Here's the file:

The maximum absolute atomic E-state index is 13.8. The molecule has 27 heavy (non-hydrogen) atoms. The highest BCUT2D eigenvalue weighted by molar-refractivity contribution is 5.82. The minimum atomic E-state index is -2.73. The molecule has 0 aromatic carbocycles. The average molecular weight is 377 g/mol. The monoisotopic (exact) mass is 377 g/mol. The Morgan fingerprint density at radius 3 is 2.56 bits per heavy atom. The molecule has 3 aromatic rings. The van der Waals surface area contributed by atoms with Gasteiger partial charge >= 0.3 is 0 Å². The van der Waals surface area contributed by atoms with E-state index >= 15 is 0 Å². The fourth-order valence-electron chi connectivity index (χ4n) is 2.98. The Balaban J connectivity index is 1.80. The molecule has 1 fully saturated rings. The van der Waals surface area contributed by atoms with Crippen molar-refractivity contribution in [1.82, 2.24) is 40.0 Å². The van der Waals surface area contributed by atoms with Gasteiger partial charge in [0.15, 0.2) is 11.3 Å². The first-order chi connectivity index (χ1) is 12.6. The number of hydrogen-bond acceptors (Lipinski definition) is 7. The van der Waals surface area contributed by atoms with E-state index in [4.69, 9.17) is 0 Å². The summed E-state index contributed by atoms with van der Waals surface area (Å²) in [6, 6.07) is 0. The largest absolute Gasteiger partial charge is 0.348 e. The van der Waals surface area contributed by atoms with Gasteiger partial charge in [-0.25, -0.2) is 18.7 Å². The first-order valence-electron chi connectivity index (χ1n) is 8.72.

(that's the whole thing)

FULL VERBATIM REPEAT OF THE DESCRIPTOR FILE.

The maximum absolute atomic E-state index is 13.8. The molecule has 27 heavy (non-hydrogen) atoms. The highest BCUT2D eigenvalue weighted by molar-refractivity contribution is 5.82. The minimum atomic E-state index is -2.73. The molecule has 0 aromatic carbocycles. The average molecular weight is 377 g/mol. The monoisotopic (exact) mass is 377 g/mol. The Morgan fingerprint density at radius 3 is 2.56 bits per heavy atom. The molecule has 3 aromatic rings. The van der Waals surface area contributed by atoms with Gasteiger partial charge >= 0.3 is 0 Å². The van der Waals surface area contributed by atoms with E-state index >= 15 is 0 Å². The fourth-order valence-electron chi connectivity index (χ4n) is 2.98. The Balaban J connectivity index is 1.80. The molecule has 1 fully saturated rings. The van der Waals surface area contributed by atoms with Crippen molar-refractivity contribution in [1.82, 2.24) is 40.0 Å². The van der Waals surface area contributed by atoms with Gasteiger partial charge in [0.15, 0.2) is 11.3 Å². The first-order chi connectivity index (χ1) is 12.6. The number of hydrogen-bond acceptors (Lipinski definition) is 7. The van der Waals surface area contributed by atoms with E-state index in [4.69, 9.17) is 0 Å². The summed E-state index contributed by atoms with van der Waals surface area (Å²) in [6, 6.07) is 0. The largest absolute Gasteiger partial charge is 0.348 e. The van der Waals surface area contributed by atoms with Gasteiger partial charge in [-0.25, -0.2) is 18.7 Å². The first-order valence-electron chi connectivity index (χ1n) is 8.72.